It simply does not get better than that.

Every season, one of the biggest talking points this time of the year is how neutral site games sterilize what makes college basketball special: the energy that comes with playing a game in front of a home crowd. The product on the court is never going to be as good as the product on the floor of any NBA game. That’s a fact of life when the best players at this level are 19 year olds a couple of years away from being able to impact an NBA game or 22 year olds that weren’t quite good enough to be able to make the jump to the pros.

And basketball at any level is never going to be a more popular than the NFL or college football. Unless you live in places like Lexington or Lawrence, college basketball probably isn’t even as important as the MLB or the NHL.

But those big, on-campus games are unparalleled in any sport at any level in this country. The experience of watching, say, UCLA’s visit to Rupp Arena on Saturday or North Carolina’s trip to Assembly Hall last week comes through on the television broadcasts.

When UConn and Syracuse square off in the Garden, it’s like two teams are playing a home game in the building.

“It’s New York City, it’s one of the best venues to play basketball in, it’s on everybody’s bucket list,” said Syracuse guard Andrew White. “Then, given the teams that were here, and the location, you’re dipping into history. This venue and this game is one of the tops all-time.”

White is a fifth-year senior that spent the last four seasons playing for Kansas in the Big 12 and Nebraska in the Big Ten. He’s seen it all. He’s played in the most electric college gyms. He knows what constitutes a great place to play a basketball game.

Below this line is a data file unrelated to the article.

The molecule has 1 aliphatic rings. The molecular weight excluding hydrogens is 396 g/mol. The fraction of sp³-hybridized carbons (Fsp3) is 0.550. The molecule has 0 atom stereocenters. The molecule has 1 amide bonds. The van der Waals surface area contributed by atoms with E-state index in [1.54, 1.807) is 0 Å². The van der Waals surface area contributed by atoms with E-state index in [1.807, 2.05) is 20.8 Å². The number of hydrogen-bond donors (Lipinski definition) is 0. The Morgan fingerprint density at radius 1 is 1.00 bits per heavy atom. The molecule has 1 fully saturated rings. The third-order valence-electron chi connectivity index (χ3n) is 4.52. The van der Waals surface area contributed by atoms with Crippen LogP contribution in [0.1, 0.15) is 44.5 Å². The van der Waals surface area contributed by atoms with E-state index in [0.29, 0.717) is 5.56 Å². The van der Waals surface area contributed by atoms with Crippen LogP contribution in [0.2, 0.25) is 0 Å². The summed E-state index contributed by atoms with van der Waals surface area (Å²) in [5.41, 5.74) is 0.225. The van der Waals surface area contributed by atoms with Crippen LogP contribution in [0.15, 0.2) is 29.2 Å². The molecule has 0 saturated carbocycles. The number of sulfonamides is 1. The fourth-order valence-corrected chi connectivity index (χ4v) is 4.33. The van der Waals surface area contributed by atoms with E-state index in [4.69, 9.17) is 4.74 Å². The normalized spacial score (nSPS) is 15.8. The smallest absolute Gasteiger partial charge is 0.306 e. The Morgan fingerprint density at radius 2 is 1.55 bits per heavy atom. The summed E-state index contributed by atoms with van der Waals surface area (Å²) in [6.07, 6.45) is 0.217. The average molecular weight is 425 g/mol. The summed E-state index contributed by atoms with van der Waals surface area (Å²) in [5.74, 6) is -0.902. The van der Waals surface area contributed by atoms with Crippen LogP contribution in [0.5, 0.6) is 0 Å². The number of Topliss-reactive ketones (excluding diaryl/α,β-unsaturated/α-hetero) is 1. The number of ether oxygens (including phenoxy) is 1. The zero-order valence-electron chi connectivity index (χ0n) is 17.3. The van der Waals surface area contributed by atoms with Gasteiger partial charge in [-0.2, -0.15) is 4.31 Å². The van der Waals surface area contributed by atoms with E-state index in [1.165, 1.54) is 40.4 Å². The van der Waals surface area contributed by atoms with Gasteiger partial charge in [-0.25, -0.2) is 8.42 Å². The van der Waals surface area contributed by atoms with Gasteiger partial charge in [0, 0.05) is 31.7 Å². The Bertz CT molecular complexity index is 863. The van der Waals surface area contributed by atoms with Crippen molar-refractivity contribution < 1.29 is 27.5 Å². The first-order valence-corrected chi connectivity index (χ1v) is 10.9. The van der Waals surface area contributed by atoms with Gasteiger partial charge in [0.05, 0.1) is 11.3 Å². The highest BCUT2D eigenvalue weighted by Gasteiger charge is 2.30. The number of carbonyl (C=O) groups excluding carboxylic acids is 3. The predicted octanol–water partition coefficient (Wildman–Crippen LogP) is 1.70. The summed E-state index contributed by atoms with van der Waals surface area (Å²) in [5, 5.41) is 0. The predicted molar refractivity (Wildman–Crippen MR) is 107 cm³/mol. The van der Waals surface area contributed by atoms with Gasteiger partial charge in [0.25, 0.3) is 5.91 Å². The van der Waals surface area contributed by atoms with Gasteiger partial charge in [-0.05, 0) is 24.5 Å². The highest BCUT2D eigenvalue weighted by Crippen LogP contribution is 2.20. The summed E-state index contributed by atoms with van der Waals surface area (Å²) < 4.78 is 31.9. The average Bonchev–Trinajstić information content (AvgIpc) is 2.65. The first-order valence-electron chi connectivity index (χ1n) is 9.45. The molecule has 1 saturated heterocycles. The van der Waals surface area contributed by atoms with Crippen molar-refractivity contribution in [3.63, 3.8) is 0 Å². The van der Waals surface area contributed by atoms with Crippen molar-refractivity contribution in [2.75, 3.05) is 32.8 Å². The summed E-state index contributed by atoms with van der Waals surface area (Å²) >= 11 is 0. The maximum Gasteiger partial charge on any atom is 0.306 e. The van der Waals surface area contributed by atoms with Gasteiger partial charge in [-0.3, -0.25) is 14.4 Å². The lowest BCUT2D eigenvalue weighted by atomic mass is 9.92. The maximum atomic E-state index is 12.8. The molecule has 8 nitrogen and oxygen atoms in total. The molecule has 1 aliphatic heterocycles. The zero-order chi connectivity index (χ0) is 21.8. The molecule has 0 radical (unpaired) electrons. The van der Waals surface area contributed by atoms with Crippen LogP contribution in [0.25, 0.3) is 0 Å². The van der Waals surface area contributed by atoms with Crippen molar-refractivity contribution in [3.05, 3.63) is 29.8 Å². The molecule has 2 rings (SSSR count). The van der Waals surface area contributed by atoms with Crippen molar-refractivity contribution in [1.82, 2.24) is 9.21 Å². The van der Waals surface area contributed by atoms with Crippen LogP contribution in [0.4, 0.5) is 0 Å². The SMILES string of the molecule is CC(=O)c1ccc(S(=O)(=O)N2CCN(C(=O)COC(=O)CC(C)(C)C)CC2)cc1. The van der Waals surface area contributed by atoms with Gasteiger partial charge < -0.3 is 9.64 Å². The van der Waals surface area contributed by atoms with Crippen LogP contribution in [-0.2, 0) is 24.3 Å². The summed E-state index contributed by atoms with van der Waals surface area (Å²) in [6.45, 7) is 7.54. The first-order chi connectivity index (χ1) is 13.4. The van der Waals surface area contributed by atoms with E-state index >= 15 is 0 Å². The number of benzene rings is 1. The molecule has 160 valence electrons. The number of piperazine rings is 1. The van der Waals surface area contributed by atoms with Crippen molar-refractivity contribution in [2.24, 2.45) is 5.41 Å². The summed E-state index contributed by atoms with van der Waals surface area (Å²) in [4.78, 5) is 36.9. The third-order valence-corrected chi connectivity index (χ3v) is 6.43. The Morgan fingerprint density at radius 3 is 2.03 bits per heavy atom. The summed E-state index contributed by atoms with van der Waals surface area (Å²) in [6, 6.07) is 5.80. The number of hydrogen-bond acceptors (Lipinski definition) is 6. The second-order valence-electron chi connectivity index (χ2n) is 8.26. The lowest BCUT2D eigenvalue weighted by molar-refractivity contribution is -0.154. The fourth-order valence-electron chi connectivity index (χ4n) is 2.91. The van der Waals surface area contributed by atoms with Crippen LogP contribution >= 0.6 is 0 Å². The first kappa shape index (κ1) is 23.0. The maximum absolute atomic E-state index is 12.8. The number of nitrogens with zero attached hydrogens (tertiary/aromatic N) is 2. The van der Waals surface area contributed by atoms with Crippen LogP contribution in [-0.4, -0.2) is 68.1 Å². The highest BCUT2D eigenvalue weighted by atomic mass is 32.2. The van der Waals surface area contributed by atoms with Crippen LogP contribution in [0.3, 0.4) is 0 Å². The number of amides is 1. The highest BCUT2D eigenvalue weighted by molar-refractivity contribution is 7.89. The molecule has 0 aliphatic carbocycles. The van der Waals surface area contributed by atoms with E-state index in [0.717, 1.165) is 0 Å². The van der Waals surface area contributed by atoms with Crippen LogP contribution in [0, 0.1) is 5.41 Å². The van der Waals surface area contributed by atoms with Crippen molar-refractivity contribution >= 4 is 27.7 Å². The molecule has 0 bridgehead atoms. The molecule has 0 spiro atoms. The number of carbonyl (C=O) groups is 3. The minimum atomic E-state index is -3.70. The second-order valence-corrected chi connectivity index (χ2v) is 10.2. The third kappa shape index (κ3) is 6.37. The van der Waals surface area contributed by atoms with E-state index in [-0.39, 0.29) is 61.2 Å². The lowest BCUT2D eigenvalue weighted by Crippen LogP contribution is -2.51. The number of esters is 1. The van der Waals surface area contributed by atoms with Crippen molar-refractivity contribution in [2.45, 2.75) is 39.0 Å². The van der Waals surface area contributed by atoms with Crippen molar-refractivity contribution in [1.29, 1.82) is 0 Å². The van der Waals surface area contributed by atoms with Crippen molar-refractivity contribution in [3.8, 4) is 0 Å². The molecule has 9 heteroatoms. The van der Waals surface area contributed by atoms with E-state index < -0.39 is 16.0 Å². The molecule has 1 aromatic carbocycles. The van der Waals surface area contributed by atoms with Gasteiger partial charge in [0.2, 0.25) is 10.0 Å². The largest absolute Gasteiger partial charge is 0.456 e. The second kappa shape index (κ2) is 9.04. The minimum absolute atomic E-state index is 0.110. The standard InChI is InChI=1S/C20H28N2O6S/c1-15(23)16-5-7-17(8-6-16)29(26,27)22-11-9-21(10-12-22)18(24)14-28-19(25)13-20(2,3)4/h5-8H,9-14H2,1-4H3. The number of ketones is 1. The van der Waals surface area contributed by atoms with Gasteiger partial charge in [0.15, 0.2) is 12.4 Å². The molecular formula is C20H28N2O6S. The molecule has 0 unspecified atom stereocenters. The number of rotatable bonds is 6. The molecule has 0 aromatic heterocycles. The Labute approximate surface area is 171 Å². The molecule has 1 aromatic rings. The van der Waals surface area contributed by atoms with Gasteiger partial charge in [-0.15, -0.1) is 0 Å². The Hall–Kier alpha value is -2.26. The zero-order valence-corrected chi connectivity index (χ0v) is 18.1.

“I knew what to expect,” said White, who hails from southern Virginia. “I knew what I was getting into coming into this game. It’s Syracuse and UConn at the Garden. Say no more.”

College basketball needs all the games like this that it can get. It’s why those two programs would be doing a disservice to the sport if they decide to discontinue the series after the 2017 Jimmy V Classic, when they will play in the Garden for the second straight season.

Because UConn has too much talent and Kevin Ollie recruits at too high of a level to be down for that long. The Orange are just a year removed from getting to the Final Four and have plenty of young talent of their own on the roster.

Those programs will return to their rightful spots in the top 25 sooner rather than later.

And if those two fanbases can turn one of the ugliest games of the season into what we experienced in the arena on Monday night, imagine what it will be like in that building when those two teams are actually good.

 

Eastern Kentucky basketball player charged with rape

jaylen-babb-harrison
1 Comment

RICHMOND, Ky. (AP) Authorities say an Eastern Kentucky basketball player has been arrested on a rape charge.

Records at Kentucky’s Madison County Detention Center show 23-year-old Jaylen Babb-Harrison was arrested Sunday in Richmond and charged with first-degree rape.

A statement from Eastern Kentucky says Babb-Harrison, a redshirt senior guard, has been suspended from the team. It says the school is cooperating with police.

Local media organizations cited an arrest citation in reporting that police were called to a Richmond hospital when a female reported she was at Babb-Harrison’s home and that he had sex with her against her will.

WKYT-TV reports Babb-Harrison declined to be interviewed at a jail. His first court appearance is set for Wednesday.

Online jail records didn’t list an attorney for the player.